Brewery scheme passed despite habitat concern

Conversion of a farm building in Kent into a microbrewery has been allowed after an inspector reviewed the impact of additional traffic on air quality in a nearby protected wildlife zone.

The site lay five kilometres from a forest designated as a special protection area and special area of conservation (SAC) under European habitat regulations. The council was undertaking air quality monitoring along a main road that would provide access to the brewery. Results suggested that excessive levels of nitrogen deposition were having an impact on the integrity of the SAC, which was particularly vulnerable to such emissions.

The council agreed that the appeal proposal would not have a significant impact on the forest by itself. However, it had asked the appellant to enter into a planning obligation transferring a permission for a nearby disused microbrewery to the appeal site, with a view to minimising the net increase in traffic movements. The appellant had not agreed to this request, since the second brewery fell outside his control.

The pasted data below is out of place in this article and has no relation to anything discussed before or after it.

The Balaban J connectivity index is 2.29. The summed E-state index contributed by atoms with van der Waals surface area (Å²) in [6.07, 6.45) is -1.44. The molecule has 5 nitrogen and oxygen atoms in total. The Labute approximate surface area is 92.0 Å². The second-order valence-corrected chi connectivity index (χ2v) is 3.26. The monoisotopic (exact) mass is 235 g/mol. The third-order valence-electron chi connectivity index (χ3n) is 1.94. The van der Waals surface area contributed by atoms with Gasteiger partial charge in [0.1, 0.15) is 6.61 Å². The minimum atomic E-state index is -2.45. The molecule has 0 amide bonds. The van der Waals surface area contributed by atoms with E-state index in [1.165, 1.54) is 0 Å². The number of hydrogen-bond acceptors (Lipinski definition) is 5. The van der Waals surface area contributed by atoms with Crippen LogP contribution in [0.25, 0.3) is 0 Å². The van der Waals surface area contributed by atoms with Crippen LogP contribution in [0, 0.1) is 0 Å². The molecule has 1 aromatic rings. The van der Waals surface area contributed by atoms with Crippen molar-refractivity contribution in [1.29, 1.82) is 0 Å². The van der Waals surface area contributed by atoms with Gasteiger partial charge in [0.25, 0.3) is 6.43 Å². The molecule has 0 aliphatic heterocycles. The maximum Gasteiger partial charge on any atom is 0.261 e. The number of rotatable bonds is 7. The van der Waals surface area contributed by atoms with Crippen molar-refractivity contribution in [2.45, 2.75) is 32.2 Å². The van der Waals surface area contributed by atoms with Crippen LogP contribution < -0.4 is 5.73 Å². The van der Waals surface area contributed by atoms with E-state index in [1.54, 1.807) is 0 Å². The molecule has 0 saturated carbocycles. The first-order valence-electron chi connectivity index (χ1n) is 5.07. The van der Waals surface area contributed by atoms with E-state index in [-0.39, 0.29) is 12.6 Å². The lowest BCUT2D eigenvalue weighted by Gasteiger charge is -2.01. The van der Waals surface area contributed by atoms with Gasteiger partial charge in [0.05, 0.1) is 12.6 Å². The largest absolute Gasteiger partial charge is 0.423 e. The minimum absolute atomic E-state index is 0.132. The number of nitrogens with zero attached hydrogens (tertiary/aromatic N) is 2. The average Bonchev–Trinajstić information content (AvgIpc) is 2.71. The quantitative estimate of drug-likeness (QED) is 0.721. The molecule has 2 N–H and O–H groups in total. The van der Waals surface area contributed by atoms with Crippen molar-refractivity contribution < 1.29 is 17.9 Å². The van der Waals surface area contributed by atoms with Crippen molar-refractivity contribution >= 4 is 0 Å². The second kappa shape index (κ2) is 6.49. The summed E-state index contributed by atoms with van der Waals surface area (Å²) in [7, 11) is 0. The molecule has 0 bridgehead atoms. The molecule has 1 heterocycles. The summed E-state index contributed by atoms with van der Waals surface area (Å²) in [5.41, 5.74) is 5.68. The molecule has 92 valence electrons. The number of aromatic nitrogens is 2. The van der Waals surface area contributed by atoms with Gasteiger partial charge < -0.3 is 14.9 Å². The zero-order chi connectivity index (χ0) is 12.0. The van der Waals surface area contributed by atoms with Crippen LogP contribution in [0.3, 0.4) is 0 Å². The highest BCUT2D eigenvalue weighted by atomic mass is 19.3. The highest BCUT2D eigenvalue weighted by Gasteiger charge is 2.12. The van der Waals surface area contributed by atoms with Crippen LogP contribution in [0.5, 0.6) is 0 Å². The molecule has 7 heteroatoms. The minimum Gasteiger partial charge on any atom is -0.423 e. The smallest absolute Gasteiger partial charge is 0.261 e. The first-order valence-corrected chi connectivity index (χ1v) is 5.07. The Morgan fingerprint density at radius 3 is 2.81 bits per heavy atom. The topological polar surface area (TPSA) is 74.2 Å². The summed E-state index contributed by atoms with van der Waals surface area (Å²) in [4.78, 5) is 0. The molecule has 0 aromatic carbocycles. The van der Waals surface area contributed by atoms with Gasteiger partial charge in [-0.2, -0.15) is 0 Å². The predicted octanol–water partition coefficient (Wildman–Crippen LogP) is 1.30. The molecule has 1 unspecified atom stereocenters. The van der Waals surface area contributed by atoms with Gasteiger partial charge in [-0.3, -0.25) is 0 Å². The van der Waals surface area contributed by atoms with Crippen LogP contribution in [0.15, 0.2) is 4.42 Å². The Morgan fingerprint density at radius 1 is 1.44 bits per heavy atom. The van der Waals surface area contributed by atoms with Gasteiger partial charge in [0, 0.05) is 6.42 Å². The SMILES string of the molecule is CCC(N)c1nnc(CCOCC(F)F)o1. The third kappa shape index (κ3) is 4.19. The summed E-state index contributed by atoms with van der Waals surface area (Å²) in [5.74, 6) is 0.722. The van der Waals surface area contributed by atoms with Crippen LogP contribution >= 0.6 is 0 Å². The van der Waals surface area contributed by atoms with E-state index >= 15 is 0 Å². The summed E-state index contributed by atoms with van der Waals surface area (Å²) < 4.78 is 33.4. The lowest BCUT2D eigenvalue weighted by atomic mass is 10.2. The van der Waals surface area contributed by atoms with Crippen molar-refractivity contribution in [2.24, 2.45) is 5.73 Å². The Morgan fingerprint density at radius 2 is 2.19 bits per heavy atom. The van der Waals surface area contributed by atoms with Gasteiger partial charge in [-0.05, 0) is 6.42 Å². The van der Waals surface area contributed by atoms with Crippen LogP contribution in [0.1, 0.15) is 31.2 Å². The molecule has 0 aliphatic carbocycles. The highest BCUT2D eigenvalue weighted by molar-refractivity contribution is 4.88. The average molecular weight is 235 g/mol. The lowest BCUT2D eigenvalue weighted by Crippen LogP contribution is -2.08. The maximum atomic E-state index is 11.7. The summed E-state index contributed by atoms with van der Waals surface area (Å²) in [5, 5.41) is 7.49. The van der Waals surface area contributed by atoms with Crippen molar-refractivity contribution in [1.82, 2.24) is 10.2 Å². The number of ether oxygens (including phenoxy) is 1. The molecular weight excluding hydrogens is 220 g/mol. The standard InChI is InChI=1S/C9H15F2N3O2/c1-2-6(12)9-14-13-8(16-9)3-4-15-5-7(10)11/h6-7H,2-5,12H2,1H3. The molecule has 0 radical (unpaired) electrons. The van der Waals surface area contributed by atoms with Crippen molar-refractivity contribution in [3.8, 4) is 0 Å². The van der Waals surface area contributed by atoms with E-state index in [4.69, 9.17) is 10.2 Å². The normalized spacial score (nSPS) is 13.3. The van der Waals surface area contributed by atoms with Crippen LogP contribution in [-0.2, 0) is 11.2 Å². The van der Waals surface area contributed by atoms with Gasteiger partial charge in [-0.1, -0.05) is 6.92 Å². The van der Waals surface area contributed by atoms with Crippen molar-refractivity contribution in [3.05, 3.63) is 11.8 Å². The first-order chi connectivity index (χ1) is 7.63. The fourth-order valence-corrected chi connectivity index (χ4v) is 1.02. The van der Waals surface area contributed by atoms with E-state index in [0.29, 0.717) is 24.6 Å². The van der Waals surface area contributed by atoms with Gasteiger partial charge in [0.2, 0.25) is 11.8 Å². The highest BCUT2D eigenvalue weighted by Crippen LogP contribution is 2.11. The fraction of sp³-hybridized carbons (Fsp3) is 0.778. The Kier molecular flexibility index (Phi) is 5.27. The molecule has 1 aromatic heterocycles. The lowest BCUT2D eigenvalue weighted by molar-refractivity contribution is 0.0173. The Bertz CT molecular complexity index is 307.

The inspector decided that it was highly unlikely that the current owner of the other brewery would wish to resume beer production there. In any event, she noted, the appeal scheme involved a less intensive form of production generating only around two vehicle trips per day and requiring no extra staff. It would not have a significant impact on the SAC, she ruled.

Inspector: Lucy Gibbons; Hearing


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